## Two-Look OLL Guide

I’ve wanted to make this Two-Look OLL tutorial for a while, and finally found the time. Although the video embedded below is comprehensive (read: long) and should stand alone, this post’s further background and table of algorithms should help with learning/practice.

#### What is OLL?

The third-step in 3×3 solving under the CFOP/Fridrich Method is OLL (Orient Last Layer). By the OLL stage, with the Cross and F2L complete, the bottom face and first two layers will be solved. The goal of OLL is to orient the up face stickers (generally yellow for white-on-bottom solvers so that all are facing up and none are facing “out.”

There are 57 possible cases/states at the OLL stage, too many for most cubers to learn/remember all solutions. (Two years in, and I know only about 30 of them….) Two-Look OLL is designed to lighten the burden by breaking OLL into two steps. The first step (or “look”) of Two-Look OLL is to orient the four edges, forming a yellow cross or plus-sign (ignoring the edges). The second “look” orients the four corners so that yellow faces up, completing the top face. The center cubie is, of course, fixed and can never be “un-oriented.” As the Speedsolving Wiki summarizes:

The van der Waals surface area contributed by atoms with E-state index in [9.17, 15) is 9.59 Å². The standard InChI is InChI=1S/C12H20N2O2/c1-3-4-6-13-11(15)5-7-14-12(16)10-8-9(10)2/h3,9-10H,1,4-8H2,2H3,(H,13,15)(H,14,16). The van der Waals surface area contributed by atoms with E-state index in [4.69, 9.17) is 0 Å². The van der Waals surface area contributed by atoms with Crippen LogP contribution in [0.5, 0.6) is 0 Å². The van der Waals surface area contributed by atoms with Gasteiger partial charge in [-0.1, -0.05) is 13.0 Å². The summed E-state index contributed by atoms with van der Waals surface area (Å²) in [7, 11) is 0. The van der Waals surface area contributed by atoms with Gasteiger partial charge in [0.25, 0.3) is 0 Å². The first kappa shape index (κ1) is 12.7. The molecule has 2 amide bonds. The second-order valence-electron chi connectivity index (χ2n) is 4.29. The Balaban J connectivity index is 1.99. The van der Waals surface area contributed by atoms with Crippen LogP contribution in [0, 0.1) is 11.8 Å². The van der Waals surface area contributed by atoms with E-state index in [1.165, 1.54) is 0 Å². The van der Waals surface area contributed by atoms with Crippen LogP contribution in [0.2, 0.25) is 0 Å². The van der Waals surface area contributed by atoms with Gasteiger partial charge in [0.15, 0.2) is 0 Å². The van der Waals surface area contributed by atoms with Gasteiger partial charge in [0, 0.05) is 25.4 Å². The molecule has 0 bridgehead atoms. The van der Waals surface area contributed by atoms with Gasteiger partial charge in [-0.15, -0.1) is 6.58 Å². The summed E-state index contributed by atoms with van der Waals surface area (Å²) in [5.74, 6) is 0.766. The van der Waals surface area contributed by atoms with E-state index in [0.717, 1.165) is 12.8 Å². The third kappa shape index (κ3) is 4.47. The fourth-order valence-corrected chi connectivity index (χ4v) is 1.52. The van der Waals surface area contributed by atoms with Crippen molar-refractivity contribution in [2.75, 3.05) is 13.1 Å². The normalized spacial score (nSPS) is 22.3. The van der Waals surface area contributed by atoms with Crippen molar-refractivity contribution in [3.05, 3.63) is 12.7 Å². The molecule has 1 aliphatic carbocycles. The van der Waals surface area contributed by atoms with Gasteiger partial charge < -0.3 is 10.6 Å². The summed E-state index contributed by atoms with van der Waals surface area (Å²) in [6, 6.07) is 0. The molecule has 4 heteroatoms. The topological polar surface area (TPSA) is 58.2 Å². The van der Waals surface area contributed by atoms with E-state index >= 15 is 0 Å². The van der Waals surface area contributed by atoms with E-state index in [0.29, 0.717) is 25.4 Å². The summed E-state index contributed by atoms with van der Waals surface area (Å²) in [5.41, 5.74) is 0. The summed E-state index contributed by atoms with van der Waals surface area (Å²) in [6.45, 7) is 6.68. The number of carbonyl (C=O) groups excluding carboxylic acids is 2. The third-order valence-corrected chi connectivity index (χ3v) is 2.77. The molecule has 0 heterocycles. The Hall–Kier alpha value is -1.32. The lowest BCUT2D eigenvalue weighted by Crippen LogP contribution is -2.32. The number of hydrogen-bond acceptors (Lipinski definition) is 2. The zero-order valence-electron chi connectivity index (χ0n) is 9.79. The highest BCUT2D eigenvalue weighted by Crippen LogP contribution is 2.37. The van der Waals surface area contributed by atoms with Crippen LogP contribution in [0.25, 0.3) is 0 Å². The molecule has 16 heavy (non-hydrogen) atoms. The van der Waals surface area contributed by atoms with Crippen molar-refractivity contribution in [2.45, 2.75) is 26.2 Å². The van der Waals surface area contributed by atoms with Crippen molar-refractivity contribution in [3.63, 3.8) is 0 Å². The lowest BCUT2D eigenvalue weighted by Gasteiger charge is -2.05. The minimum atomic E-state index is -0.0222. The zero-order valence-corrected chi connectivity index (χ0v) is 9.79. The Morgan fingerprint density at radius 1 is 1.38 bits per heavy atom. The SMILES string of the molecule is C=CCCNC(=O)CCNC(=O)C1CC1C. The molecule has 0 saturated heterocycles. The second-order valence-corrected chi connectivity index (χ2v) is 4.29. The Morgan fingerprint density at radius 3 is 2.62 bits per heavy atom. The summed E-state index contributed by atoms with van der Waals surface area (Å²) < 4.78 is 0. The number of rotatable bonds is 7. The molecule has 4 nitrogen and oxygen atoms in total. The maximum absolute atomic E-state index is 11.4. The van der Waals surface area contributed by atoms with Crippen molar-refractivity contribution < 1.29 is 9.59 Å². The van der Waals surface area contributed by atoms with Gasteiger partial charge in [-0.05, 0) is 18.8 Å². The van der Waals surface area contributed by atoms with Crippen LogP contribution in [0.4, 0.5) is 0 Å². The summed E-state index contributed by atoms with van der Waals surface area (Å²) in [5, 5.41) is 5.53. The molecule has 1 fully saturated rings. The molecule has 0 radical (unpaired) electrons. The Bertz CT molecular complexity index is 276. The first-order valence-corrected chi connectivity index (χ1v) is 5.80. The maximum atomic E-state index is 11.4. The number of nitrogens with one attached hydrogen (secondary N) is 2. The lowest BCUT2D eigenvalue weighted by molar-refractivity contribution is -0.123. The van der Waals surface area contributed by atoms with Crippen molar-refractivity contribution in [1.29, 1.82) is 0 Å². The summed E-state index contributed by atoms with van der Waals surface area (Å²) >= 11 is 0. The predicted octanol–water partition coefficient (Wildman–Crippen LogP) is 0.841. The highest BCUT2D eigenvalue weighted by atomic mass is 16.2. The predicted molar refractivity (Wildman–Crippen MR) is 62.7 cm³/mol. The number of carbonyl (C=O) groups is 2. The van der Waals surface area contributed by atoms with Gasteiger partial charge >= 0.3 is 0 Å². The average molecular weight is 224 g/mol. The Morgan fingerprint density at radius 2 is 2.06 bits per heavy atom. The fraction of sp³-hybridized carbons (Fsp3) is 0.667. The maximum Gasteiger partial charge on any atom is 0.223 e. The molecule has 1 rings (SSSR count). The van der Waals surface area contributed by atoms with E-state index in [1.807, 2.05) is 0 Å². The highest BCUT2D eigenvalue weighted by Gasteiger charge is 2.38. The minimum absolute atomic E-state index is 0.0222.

[Y]ou do not need to know all 57 OLLs to use 2-look OLL, rather the system is divided up. By first orienting the edges (3 cases), then orienting the corners (7 cases), orientation of all pieces on the last layer is completed.

I think we all can agree that 10 cases is better than 57!?! Here’s a video teaching and contextualizing them:

## R Perms Multi-Cam

Following up on my V Perm post, I thought I’d give another go at doing a multi-cam of a couple other long PLLs — the two Rs:

(music: Grateful Dead‘s “The Eleven” played by the Phil Lesh Quintet (9.26.03); cube: Dayan Zhanchi w/ Cube Specialists fitted bright stickers)